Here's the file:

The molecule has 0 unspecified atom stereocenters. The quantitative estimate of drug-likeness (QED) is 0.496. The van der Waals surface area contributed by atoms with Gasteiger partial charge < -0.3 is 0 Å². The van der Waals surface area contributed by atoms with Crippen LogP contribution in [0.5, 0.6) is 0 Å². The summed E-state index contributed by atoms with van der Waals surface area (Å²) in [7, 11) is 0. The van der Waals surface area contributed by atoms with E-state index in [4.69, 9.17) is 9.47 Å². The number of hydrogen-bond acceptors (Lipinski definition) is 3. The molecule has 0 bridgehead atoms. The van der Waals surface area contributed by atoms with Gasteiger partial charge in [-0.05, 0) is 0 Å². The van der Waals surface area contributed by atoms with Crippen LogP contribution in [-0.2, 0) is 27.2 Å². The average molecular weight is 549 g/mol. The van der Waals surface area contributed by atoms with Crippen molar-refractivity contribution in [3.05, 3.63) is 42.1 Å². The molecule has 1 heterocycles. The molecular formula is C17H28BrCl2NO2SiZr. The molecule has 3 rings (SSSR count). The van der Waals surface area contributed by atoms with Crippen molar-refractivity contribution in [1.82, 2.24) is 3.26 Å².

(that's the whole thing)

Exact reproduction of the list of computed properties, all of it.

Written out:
The molecule has 0 unspecified atom stereocenters. The quantitative estimate of drug-likeness (QED) is 0.496. The van der Waals surface area contributed by atoms with Gasteiger partial charge < -0.3 is 0 Å². The van der Waals surface area contributed by atoms with Crippen LogP contribution in [0.5, 0.6) is 0 Å². The summed E-state index contributed by atoms with van der Waals surface area (Å²) in [7, 11) is 0. The van der Waals surface area contributed by atoms with E-state index in [4.69, 9.17) is 9.47 Å². The number of hydrogen-bond acceptors (Lipinski definition) is 3. The molecule has 0 bridgehead atoms. The van der Waals surface area contributed by atoms with Gasteiger partial charge in [-0.05, 0) is 0 Å². The van der Waals surface area contributed by atoms with Crippen LogP contribution in [-0.2, 0) is 27.2 Å². The average molecular weight is 549 g/mol. The van der Waals surface area contributed by atoms with Crippen molar-refractivity contribution in [3.05, 3.63) is 42.1 Å². The molecule has 1 heterocycles. The molecular formula is C17H28BrCl2NO2SiZr. The molecule has 3 rings (SSSR count). The van der Waals surface area contributed by atoms with Crippen molar-refractivity contribution in [1.82, 2.24) is 3.26 Å².